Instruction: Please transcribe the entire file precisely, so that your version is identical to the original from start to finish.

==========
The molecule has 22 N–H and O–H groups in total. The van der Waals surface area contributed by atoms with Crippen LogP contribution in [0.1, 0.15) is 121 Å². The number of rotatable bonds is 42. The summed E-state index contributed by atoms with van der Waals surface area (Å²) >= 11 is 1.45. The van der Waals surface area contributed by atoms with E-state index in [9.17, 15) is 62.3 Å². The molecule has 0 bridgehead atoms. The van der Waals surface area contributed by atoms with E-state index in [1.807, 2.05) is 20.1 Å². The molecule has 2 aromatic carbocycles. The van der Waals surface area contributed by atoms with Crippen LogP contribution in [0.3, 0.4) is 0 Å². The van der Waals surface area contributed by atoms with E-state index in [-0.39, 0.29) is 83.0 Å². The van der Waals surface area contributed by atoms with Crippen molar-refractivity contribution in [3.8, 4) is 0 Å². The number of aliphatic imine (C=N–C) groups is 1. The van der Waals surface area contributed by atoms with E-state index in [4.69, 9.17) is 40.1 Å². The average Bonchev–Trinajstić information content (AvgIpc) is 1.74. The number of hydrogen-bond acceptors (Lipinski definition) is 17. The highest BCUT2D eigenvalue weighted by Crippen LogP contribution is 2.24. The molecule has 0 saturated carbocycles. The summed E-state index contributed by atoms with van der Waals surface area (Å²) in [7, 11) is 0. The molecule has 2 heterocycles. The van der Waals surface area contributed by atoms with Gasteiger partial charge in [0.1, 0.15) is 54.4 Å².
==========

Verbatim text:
The molecule has 22 N–H and O–H groups in total. The van der Waals surface area contributed by atoms with Crippen LogP contribution in [0.1, 0.15) is 121 Å². The number of rotatable bonds is 42. The summed E-state index contributed by atoms with van der Waals surface area (Å²) >= 11 is 1.45. The van der Waals surface area contributed by atoms with E-state index in [9.17, 15) is 62.3 Å². The molecule has 0 bridgehead atoms. The van der Waals surface area contributed by atoms with E-state index in [1.807, 2.05) is 20.1 Å². The molecule has 2 aromatic carbocycles. The van der Waals surface area contributed by atoms with Crippen LogP contribution in [0.3, 0.4) is 0 Å². The van der Waals surface area contributed by atoms with E-state index in [-0.39, 0.29) is 83.0 Å². The van der Waals surface area contributed by atoms with Crippen molar-refractivity contribution in [3.8, 4) is 0 Å². The number of aliphatic imine (C=N–C) groups is 1. The van der Waals surface area contributed by atoms with E-state index in [4.69, 9.17) is 40.1 Å². The average Bonchev–Trinajstić information content (AvgIpc) is 1.74. The number of hydrogen-bond acceptors (Lipinski definition) is 17. The highest BCUT2D eigenvalue weighted by Crippen LogP contribution is 2.24. The molecule has 0 saturated carbocycles. The summed E-state index contributed by atoms with van der Waals surface area (Å²) in [7, 11) is 0. The molecule has 2 heterocycles. The van der Waals surface area contributed by atoms with Gasteiger partial charge in [0.1, 0.15) is 54.4 Å².